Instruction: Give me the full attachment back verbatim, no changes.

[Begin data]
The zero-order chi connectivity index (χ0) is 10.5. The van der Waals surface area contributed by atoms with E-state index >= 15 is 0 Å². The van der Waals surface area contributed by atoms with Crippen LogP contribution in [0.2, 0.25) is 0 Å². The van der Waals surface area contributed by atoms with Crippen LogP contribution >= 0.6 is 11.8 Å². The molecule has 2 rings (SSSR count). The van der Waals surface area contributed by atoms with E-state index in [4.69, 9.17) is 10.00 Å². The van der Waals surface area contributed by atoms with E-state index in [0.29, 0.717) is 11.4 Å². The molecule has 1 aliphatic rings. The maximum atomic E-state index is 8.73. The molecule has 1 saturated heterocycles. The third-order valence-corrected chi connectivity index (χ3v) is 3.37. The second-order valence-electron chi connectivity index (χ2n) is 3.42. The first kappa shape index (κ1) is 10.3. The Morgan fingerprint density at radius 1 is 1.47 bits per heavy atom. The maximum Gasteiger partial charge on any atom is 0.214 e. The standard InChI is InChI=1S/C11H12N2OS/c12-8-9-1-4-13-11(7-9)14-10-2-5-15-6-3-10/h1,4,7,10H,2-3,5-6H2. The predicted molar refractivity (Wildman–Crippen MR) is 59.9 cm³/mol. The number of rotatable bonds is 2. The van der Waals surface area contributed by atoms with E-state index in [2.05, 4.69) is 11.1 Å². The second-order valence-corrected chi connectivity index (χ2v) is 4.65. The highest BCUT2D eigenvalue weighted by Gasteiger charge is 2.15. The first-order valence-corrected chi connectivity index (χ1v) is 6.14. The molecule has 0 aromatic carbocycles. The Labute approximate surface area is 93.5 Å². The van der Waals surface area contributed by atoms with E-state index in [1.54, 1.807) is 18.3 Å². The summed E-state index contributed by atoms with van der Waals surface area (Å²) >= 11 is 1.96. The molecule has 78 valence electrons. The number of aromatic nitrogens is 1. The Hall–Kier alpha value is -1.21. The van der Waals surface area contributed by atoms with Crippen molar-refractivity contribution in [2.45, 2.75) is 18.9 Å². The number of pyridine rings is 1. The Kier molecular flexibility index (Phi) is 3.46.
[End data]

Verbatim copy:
The zero-order chi connectivity index (χ0) is 10.5. The van der Waals surface area contributed by atoms with E-state index >= 15 is 0 Å². The van der Waals surface area contributed by atoms with Crippen LogP contribution in [0.2, 0.25) is 0 Å². The van der Waals surface area contributed by atoms with Crippen LogP contribution >= 0.6 is 11.8 Å². The molecule has 2 rings (SSSR count). The van der Waals surface area contributed by atoms with E-state index in [4.69, 9.17) is 10.00 Å². The van der Waals surface area contributed by atoms with E-state index in [0.29, 0.717) is 11.4 Å². The molecule has 1 aliphatic rings. The maximum atomic E-state index is 8.73. The molecule has 1 saturated heterocycles. The third-order valence-corrected chi connectivity index (χ3v) is 3.37. The second-order valence-electron chi connectivity index (χ2n) is 3.42. The first kappa shape index (κ1) is 10.3. The Morgan fingerprint density at radius 1 is 1.47 bits per heavy atom. The maximum Gasteiger partial charge on any atom is 0.214 e. The standard InChI is InChI=1S/C11H12N2OS/c12-8-9-1-4-13-11(7-9)14-10-2-5-15-6-3-10/h1,4,7,10H,2-3,5-6H2. The predicted molar refractivity (Wildman–Crippen MR) is 59.9 cm³/mol. The number of rotatable bonds is 2. The van der Waals surface area contributed by atoms with E-state index in [2.05, 4.69) is 11.1 Å². The second-order valence-corrected chi connectivity index (χ2v) is 4.65. The highest BCUT2D eigenvalue weighted by Gasteiger charge is 2.15. The first-order valence-corrected chi connectivity index (χ1v) is 6.14. The molecule has 0 aromatic carbocycles. The Labute approximate surface area is 93.5 Å². The van der Waals surface area contributed by atoms with E-state index in [1.54, 1.807) is 18.3 Å². The summed E-state index contributed by atoms with van der Waals surface area (Å²) >= 11 is 1.96. The molecule has 78 valence electrons. The number of aromatic nitrogens is 1. The Hall–Kier alpha value is -1.21. The van der Waals surface area contributed by atoms with Crippen molar-refractivity contribution in [2.45, 2.75) is 18.9 Å². The number of pyridine rings is 1. The Kier molecular flexibility index (Phi) is 3.46.